After two days of presentations at the Westin Book Cadillac Hotel in downtown Detroit, the winners of the 6th annual Accelerate Michigan Innovation Competition have been announced. At stake was more than $1 million in cash prizes plus awards of services, staffing and software.

At an event attended by investors, entrepreneurs, funders and experts in the innovation sector from across the globe, this year’s Accelerate Michigan winners are considered to be among Michigan’s most promising companies to watch.

The $500,000 grand prize went to Banza – a food innovation company changing the way people look at pasta.

Banza, a Detroit-based food innovation company, announced that it has raised $1.3 million from institutional and angel investors in its first seed round.

Banza’s initial product is a pasta made from chickpeas. Co-founders and brothers Brian and Scott Rudolph launched the company on Restaurant Startup in the summer of 2014. Joe Bastianich, a judge on the show and restaurant mogul, invested in the company.

Since launching in August of 2014, Banza is now available in 1700 stores, including major retailers such as HEB, Wegmans, Mariano’s, ShopRite and Whole Foods.

The brothers hope that Banza can change the way people look at pasta, just as Chobani did with greek yogurt. The team envisions a world in which over half of all pasta purchases are chickpea pasta.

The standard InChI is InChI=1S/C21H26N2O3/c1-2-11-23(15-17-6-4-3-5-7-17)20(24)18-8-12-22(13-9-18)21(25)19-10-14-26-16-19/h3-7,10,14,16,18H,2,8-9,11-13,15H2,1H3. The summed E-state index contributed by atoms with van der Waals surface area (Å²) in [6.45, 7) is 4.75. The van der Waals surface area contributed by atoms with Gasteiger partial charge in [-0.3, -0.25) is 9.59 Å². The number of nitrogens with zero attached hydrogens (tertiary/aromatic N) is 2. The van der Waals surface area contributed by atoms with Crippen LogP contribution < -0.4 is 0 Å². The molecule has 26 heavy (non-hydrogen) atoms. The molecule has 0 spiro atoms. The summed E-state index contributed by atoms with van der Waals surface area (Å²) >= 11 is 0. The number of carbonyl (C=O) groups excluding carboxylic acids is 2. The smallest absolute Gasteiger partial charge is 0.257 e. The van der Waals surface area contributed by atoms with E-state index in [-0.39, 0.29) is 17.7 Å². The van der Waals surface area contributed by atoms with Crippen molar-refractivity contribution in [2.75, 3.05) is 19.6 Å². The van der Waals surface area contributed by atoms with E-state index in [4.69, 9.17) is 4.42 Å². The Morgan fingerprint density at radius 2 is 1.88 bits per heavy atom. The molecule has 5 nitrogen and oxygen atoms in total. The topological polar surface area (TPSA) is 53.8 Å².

Banza’s unique use of chickpeas in pasta is what differentiates the company from other nutritionally deficient pastas in the aisle. High in protein and fiber and with nearly half the net carbs of traditional pasta, Banza is a tasty and simple swap for its classic wheat counterpart.

Investors include celebrity restaurateur Joe Bastianich, as well as Robin Chan and Vayner/RSE. Matt Higgins, partner at Vayner/RSE, said, "Banza has the potential to change the way millions of people eat, and has the team behind it dedicated to making it happen."

Vaynerchuk and Chan’s investment in Banza is telling, as they have historically invested in high growth tech companies such as Uber, Twitter and Square. Rudolph and the team plan to use the money towards working capital, as they continue launching in new stores and building their inventory. The team will also use the money to invest in new product development in the pasta category and beyond.

The company aims to upgrade a variety of staple foods by using creative yet simple ingredients that deliver on taste and nutrition. “There’s a lot of room for disruption in the grocery aisles, and we're incredibly fortunate to have a chance to help people across the country eat better,” Rudolph said of his ambitions for the company.